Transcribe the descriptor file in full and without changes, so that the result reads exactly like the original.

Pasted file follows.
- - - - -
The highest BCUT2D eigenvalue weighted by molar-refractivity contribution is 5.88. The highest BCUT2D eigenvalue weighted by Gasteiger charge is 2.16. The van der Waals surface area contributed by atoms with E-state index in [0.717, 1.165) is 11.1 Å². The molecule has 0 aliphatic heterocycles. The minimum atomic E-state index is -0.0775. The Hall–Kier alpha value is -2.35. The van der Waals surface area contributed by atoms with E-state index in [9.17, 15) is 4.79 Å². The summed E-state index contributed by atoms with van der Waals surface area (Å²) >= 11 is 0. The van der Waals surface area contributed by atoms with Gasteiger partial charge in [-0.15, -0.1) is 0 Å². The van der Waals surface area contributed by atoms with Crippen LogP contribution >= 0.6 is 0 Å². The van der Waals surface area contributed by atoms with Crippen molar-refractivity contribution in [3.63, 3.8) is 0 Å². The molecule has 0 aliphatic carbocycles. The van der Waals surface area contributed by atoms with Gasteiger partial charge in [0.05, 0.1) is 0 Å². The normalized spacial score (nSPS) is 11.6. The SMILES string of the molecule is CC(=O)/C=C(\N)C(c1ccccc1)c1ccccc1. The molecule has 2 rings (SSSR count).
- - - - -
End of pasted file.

The highest BCUT2D eigenvalue weighted by molar-refractivity contribution is 5.88. The highest BCUT2D eigenvalue weighted by Gasteiger charge is 2.16. The van der Waals surface area contributed by atoms with E-state index in [0.717, 1.165) is 11.1 Å². The molecule has 0 aliphatic heterocycles. The minimum atomic E-state index is -0.0775. The Hall–Kier alpha value is -2.35. The van der Waals surface area contributed by atoms with E-state index in [9.17, 15) is 4.79 Å². The summed E-state index contributed by atoms with van der Waals surface area (Å²) >= 11 is 0. The van der Waals surface area contributed by atoms with Gasteiger partial charge in [-0.15, -0.1) is 0 Å². The van der Waals surface area contributed by atoms with Crippen LogP contribution >= 0.6 is 0 Å². The van der Waals surface area contributed by atoms with Crippen molar-refractivity contribution in [3.63, 3.8) is 0 Å². The molecule has 0 aliphatic carbocycles. The van der Waals surface area contributed by atoms with Gasteiger partial charge in [0.05, 0.1) is 0 Å². The normalized spacial score (nSPS) is 11.6. The SMILES string of the molecule is CC(=O)/C=C(\N)C(c1ccccc1)c1ccccc1. The molecule has 2 rings (SSSR count).